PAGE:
Saturday, August 3, 2013

And then its head popped off

(This post originally appeared at my father's site The Blog Fodder on July 11, 2013. It was this story that made me realize how much I missed writing and how I really needed to share the strange things that happen to me.)

I often come upon adventure when I take my dog, Monty, for a walk.  You would think we would avoid getting into trouble on one of the three routes we take daily, but more often than not, that isn't the case.  There was the time a pack of dogs left their yard and circled Monty doing nothing to him while he screamed as though being murdered.  There was the time he chased a small car into a snow bank and then looked back to me as though he had caught me a great prize.  He weighs 18 lbs, but he gets me into more trouble than most full grown people I know.

But I digress.  This tale is not about Monty, although he was present, it's about another animal. A bird.

A bird I had to kill.

Monty and I were on our walk, minding our own business (as we do), when a City truck drove by.  I thought nothing of it and carried on my way until the truck slammed on his brakes and swerved to the side.  I turned to look and saw a small bird lay on the road.  The two had obviously collided leaving a clear winner.

A middle aged man stepped out of the truck with panic on his face.  He looked like a 70s hippy throw-back with long silver hair and handlebar mustache.  He warily approached the bird and explained he had tried to avoid her, but the bird had swooped right into his tires. 

She was a small robin with a mottled brown chest and a badly damaged lower half.  She breathed heavily, gasping for air, as she lay dying in front of us.  The city worker's eyes began to mist and a single tear rolled down his cheek as he offered to take her to the Humane Society for help.  I assured him it was too late for that.  She was in her last moments.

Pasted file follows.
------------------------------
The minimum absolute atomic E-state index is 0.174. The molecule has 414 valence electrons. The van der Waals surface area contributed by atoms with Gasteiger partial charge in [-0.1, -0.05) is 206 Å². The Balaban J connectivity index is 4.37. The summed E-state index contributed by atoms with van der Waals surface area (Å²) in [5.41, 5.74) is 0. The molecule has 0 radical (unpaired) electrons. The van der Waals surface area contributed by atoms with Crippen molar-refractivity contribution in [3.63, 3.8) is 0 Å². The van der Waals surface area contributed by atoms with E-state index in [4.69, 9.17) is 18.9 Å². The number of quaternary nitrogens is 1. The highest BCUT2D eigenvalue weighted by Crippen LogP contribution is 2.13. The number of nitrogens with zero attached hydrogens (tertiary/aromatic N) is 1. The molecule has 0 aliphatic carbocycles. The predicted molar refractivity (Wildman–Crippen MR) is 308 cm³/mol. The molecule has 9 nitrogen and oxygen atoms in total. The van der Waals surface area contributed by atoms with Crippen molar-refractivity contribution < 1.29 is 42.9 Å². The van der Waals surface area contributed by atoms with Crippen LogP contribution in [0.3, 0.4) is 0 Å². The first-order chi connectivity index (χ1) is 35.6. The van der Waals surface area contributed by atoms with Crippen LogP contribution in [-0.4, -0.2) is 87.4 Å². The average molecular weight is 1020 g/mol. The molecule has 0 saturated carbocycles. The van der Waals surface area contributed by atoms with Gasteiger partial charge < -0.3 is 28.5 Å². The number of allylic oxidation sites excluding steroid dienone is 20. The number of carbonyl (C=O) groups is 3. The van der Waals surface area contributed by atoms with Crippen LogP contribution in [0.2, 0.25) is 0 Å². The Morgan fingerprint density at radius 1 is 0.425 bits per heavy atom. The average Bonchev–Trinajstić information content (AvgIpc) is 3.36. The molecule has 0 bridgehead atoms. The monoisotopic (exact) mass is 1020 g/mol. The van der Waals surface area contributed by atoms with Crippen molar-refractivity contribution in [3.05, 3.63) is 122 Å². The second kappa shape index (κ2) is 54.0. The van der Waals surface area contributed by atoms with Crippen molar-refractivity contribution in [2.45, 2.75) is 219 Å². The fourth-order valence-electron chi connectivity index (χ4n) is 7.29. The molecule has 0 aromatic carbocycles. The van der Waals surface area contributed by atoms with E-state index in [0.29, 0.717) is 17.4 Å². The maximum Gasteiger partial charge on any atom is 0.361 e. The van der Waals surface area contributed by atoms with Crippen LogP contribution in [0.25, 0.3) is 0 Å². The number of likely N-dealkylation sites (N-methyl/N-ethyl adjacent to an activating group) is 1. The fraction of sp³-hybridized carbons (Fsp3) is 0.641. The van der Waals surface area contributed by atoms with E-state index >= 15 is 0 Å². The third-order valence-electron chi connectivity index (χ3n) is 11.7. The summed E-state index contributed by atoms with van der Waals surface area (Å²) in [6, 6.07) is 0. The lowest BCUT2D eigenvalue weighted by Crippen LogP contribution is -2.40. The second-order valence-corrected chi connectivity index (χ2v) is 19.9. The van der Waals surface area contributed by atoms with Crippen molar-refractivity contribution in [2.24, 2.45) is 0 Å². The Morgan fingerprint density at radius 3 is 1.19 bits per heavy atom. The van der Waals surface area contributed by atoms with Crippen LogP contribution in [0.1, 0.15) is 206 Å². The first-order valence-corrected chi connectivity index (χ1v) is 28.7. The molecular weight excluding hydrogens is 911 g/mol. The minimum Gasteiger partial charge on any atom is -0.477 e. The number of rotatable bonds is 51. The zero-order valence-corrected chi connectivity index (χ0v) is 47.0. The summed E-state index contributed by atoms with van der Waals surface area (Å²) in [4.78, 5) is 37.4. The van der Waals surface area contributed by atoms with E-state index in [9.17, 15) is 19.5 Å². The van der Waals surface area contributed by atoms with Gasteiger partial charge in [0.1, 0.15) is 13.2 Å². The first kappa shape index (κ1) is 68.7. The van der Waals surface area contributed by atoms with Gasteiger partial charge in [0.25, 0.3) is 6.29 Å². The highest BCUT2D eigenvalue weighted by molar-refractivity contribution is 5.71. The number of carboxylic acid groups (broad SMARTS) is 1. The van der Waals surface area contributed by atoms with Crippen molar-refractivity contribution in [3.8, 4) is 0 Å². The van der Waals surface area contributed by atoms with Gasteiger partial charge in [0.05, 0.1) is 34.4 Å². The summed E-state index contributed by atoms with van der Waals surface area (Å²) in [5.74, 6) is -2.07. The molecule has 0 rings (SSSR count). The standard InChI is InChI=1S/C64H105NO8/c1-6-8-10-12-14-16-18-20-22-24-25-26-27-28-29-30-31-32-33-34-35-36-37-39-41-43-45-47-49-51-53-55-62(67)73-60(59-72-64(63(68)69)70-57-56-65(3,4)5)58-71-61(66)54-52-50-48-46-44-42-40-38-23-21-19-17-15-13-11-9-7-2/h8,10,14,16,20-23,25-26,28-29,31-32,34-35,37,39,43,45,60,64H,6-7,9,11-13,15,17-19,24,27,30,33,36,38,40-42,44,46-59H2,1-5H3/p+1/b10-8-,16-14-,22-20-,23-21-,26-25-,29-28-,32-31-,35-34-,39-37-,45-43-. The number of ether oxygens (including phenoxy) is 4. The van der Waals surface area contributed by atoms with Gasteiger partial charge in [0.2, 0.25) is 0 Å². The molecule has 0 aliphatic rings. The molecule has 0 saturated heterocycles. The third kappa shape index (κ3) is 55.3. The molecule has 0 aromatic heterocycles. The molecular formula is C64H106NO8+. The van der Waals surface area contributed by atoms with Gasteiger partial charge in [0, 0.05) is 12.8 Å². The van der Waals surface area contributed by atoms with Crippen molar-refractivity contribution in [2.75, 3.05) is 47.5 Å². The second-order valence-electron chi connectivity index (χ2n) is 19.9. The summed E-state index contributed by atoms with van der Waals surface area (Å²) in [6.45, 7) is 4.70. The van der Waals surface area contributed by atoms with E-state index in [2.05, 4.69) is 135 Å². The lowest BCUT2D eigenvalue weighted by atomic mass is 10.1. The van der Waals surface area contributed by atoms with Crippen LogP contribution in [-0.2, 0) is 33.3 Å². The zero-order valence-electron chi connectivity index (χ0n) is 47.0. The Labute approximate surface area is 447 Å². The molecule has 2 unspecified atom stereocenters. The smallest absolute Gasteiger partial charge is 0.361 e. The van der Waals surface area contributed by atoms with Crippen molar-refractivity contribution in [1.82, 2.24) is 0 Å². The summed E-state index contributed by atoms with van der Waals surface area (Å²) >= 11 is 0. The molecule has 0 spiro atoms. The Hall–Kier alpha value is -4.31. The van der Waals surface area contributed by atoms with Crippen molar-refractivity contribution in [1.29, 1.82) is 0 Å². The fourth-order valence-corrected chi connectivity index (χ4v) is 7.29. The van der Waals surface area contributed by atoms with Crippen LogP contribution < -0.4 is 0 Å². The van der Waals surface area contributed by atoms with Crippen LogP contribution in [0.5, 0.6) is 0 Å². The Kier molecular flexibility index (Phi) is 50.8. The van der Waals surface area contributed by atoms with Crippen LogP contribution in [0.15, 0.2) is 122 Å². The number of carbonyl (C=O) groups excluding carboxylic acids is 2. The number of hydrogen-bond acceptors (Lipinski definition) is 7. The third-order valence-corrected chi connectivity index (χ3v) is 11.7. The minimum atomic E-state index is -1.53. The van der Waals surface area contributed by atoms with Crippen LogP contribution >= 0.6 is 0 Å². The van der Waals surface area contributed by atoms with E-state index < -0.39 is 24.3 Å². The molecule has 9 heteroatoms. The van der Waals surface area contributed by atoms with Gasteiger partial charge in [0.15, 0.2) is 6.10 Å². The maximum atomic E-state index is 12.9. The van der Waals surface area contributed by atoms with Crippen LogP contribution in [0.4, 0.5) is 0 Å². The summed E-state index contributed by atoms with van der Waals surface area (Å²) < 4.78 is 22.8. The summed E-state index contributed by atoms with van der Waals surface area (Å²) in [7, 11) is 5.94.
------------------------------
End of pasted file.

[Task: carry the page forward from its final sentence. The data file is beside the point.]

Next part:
The man was overwrought and stood dumbfounded at the little life ending in front of him.  He looked to me for guidance and I found myself offering to take care of her.  To end her suffering so as to end his.  He agreed to hold Monty's leash (thank God the dog had not decided to be brave and eat the poor bird.  I think that would have been the end of the man altogether.)

I had two waste bags in my pocket for the dog and used them because I'd always been told birds carry disease.  I contemplated the fact I had no idea if this was true, but I wasn't taking the chance.  I draped one bag over her body and one over her head.  I picked her up gently and decided the most humane thing was to break her neck.

Being a city girl, I have never done this before. I assumed it would be simple.

I gently twisted.  And twisted.  And twisted.  The bird's head just kept turning while she just kept living. 

I started to panic. Not only was I not helping to end the bird's suffering, I was just torturing the poor thing.  

I was about to give up when I pulled out instead of twisted.

POP! The head came clear off the bird. 

I quickly put the bags back together so the tormented man wouldn't see the mess I made and ran to the garbage bin a block away to disperse of the corpse I had mutilated.  I returned, assured the man it all went well and was not his fault, and walked as fast as I could away from the dump site.